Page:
From NASA September 16 Hubble studies a spectacular spiral:

enter image description here

There are 4 really bright blue stars in this photo of galaxy NGC 1961. For those who can't see them very clearly, you can focus on the furthest top right one.

Is it a type O star as its blue? They seem much brighter than any other stars and are further away from the galaxy too.


1 Answer 1


This is almost certainly a foreground star.

It appears in the Gaia database as source 485036192954347136 and is given a parallax of 0.49 milliarcseconds, corresponding to a distance of 2000 parsecs (6500 light years). A long way, but still firmly in the milkyway.

It is not part of the NGC 1961

I can't find a spectral type for this object, but in the DSS images it is brighter in the red filter than in the blue one, suggesting it is a more likely to be a (perhaps) F or A type dwarf than a very powerful O type star. That would be consistent with its apparent magnitude and distance too. (2Mass gives a magnitude of about 13.5, suggesting an absolute magnitude of about 2)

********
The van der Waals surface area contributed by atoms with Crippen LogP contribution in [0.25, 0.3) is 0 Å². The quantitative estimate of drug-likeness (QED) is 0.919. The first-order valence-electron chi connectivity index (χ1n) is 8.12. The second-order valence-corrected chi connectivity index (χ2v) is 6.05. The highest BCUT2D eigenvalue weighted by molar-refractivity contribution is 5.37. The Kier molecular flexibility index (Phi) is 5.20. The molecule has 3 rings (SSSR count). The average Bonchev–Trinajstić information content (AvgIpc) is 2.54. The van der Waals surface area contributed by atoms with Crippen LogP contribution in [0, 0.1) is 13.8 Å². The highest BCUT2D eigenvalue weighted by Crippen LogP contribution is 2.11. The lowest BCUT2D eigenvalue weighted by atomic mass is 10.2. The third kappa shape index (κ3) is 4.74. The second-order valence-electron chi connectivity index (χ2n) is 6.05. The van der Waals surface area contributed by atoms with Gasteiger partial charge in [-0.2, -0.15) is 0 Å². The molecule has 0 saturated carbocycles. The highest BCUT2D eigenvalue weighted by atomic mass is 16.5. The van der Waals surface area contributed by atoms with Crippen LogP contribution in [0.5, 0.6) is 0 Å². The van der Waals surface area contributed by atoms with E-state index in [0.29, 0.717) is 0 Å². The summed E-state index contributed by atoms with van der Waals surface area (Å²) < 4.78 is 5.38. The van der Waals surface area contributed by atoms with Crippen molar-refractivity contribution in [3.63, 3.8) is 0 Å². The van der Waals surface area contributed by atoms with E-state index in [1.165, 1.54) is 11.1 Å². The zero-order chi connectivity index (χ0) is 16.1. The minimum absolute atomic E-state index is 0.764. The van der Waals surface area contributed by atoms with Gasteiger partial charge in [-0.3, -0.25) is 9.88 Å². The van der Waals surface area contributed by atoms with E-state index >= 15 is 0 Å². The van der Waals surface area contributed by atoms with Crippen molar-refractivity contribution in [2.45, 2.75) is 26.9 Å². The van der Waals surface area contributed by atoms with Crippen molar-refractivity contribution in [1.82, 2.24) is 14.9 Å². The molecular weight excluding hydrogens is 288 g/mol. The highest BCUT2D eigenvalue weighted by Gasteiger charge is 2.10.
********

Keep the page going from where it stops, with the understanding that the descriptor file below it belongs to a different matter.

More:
• $\begingroup$ "This is almost certainly a foreground star", how about the other similar looking stars closer to the galaxy? $\endgroup$
    – DialFrost
    Sep 25, 2022 at 7:22
  • 1
    $\begingroup$ Yes, those too, for the same reasons. You can check on Aladin for the parallax of each source. $\endgroup$
    – James K
    Sep 25, 2022 at 7:28

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